Published on June 17th, 2011 | by Sue Murphy7
Movie Review: The Green Lantern
Director: Martin Campbell
Cast: Ryan Reynolds, Blake Lively, Peter Sarsgaard, Mark Strong, Tim Robbins, Geoffrey Rush.
Well, during April, kicking off the summer blockbuster season, we had Thor, which was then closely followed by X-Men First Class, gracing the box office a mere two weeks ago. This week sees the release of the “eagerly anticipated” Green Lantern and following that we will have Transformers: The Dark Side of the Moon and Captain America. Let me further point out that this is just the comic book blockbusters and doesn’t include the sequels Cars 2 and Harry Potter and the Deathly Hallows Part, wait for it, yes you’ve guessed it, 2. So today, I am issuing a plea to the major film companies in the States, please, for the love of good and the preservation of all that is right and good, please stop. The Green Lantern, for all intents and purposes, looked to be promising on paper and the inspired decision to cast Ryan Reynolds as the hero of the tale would certainly ensure ticket sales. However, early trailers weren’t exactly received well and the footage that was released at WonderCon was later described as unfinished and not up to the mark with effects (this in itself was a ridiculous move, why issue something to WONDERCON that is unfinished. Just be done with it and throw your project to the wolves). But, perhaps partially through disbelief that a project like this could not work combined with blind hope that Ryan Reynolds may become one of the noteworthy superheroes, there was still a smidgen of excitement in the lead up to the release of the Green Lantern.
Now, here comes the tough part, as I will endeavour to explain the plot which could be likened to a comic-book movie plot created by an eleven year old. And that isn’t even doing the eleven year old any justice. Green Lantern kicks off with a history of how the universe has been divided up into different sectors which are protected by the Green Lantern Corps, defenders of the peace. Each Green Lantern has been specifically chosen by a ring which gives the wearer superpowers, the ability to create whatever they imagine. However, the peace of the universe is threatened by a new enemy Parallax, who feeds on fear and threatens the existence of the Green Lanterns. One of the greatest lanterns is destroyed by Parallax and following an impromptu selection process, Hal Jordan, the first human lantern, receives the ring. Still with me? Ok good. So there’s a sub-plot with Blake Lively (love interest). And another sub-plot with Peter Sarsgaard (evil guy with daddy domestic issues). And there’s some interesting colour lessons which subtlety explain the ins and outs of will and fear…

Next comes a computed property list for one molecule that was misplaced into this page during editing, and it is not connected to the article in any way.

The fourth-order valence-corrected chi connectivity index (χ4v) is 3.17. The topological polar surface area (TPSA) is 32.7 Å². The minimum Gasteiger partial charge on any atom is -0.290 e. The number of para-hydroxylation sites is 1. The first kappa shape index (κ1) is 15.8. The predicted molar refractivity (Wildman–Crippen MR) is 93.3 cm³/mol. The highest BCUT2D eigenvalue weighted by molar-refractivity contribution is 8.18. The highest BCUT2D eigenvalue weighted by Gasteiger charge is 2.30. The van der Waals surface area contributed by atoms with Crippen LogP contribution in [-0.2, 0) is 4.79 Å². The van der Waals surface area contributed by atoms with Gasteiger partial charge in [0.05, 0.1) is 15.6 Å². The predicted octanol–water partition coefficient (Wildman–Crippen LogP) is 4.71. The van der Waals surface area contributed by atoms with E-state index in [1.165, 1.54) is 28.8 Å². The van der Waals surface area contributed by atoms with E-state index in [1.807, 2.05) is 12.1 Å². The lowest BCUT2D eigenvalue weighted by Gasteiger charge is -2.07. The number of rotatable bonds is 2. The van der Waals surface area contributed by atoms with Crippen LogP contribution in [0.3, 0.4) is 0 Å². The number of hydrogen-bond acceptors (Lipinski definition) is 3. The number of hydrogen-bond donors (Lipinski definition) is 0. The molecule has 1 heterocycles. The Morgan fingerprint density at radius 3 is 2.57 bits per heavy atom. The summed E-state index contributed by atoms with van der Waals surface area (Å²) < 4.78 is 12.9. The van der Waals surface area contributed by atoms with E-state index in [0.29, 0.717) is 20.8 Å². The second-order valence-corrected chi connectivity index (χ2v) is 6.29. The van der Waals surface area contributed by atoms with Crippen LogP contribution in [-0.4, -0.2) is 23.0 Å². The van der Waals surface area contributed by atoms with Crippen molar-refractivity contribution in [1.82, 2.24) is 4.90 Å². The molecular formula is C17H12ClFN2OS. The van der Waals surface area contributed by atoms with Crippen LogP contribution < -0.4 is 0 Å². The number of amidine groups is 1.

Your hope for the creation of a new franchise will be dashed about twenty minutes into the Green Lantern when you realise that at that stage, Ryan Reynolds is still not one of the green superheroes. This is not an uncommon problem with superhero movies; often the back story takes so long to build that you will inevitably have lost the will to care what happens to the character by the time the action kicks in. The back story to the Lanterns is a slight shambles, in fact in general the entire plot is a mess, jumping from scene to scene, not focusing enough on character and losing the viewer with its rambling. Ryan Reynolds, who has successfully managed to be the guy most guys want to be and most girls want to be with, is not given decent material to work with. At times, it felt he was on the brink of breaking down laughing while trying to read the cheesiest of dialogue, and while this has worked in his favour before for comedy productions, it’s difficult to take him seriously within the superhero context. Also, there is NEVER any indication given to the motivation of his character, one minute he’s running around breaking hearts and trying to get his entire company unemployed, the next he’s fawning over an ex and saving mankind. Lively is underused, a brilliant turn in The Town is completely undone here with a 2-D performance that seeks to show off her curves, or what exists of them, rather than her acting skills. The rest of the cast are bland, in fact the one achievement The Green Lantern makes is to turn reasonably respected actors into a laughing stock. The screening I attended laughed out loud at Sarsgaard after the effects of his alien encounter started to take over his body. I’m pretty sure that is NOT the reaction they were looking for from an audience. At one point, the film lagged so much a few people around me considered leaving.
I can’t even find anything to redeem this film, or indeed this review. I still have so many questions, but the main one is WHY???
Following your viewing, how do those guys get up on those pedestals? And why are they up there? How do they get down?
Back to WHY?
Also, I thought that rather than the trailer, this would be more appropiate. Thanks to those who sent it on.